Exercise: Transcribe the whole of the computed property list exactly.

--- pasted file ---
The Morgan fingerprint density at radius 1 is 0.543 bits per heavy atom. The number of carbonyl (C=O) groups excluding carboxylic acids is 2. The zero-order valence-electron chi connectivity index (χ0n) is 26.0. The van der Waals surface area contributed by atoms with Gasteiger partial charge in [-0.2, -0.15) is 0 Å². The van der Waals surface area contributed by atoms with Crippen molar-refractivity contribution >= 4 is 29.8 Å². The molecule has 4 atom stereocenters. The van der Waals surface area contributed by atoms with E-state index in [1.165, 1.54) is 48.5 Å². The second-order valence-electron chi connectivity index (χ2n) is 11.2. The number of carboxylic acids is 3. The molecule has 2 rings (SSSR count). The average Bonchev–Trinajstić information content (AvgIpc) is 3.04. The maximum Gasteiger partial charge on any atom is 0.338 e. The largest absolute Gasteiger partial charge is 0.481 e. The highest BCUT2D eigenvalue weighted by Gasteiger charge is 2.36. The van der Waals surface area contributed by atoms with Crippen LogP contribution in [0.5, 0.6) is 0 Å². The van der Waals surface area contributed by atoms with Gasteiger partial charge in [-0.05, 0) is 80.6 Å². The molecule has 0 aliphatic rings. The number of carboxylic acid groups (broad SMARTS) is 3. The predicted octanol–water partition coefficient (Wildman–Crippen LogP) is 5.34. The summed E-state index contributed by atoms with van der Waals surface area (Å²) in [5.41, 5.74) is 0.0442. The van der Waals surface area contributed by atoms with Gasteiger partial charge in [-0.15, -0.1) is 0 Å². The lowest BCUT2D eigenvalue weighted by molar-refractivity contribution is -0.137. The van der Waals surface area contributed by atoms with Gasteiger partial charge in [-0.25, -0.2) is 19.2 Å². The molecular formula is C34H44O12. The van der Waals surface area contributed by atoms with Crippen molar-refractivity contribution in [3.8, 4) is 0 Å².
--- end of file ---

The Morgan fingerprint density at radius 1 is 0.543 bits per heavy atom. The number of carbonyl (C=O) groups excluding carboxylic acids is 2. The zero-order valence-electron chi connectivity index (χ0n) is 26.0. The van der Waals surface area contributed by atoms with Gasteiger partial charge in [-0.2, -0.15) is 0 Å². The van der Waals surface area contributed by atoms with Crippen molar-refractivity contribution >= 4 is 29.8 Å². The molecule has 4 atom stereocenters. The van der Waals surface area contributed by atoms with E-state index in [1.165, 1.54) is 48.5 Å². The second-order valence-electron chi connectivity index (χ2n) is 11.2. The number of carboxylic acids is 3. The molecule has 2 rings (SSSR count). The average Bonchev–Trinajstić information content (AvgIpc) is 3.04. The maximum Gasteiger partial charge on any atom is 0.338 e. The largest absolute Gasteiger partial charge is 0.481 e. The highest BCUT2D eigenvalue weighted by Gasteiger charge is 2.36. The van der Waals surface area contributed by atoms with Crippen LogP contribution in [0.5, 0.6) is 0 Å². The van der Waals surface area contributed by atoms with Gasteiger partial charge in [-0.05, 0) is 80.6 Å². The molecule has 0 aliphatic rings. The number of carboxylic acid groups (broad SMARTS) is 3. The predicted octanol–water partition coefficient (Wildman–Crippen LogP) is 5.34. The summed E-state index contributed by atoms with van der Waals surface area (Å²) in [5.41, 5.74) is 0.0442. The van der Waals surface area contributed by atoms with Gasteiger partial charge in [-0.15, -0.1) is 0 Å². The lowest BCUT2D eigenvalue weighted by molar-refractivity contribution is -0.137. The van der Waals surface area contributed by atoms with Gasteiger partial charge in [-0.25, -0.2) is 19.2 Å². The molecular formula is C34H44O12. The van der Waals surface area contributed by atoms with Crippen molar-refractivity contribution in [3.8, 4) is 0 Å².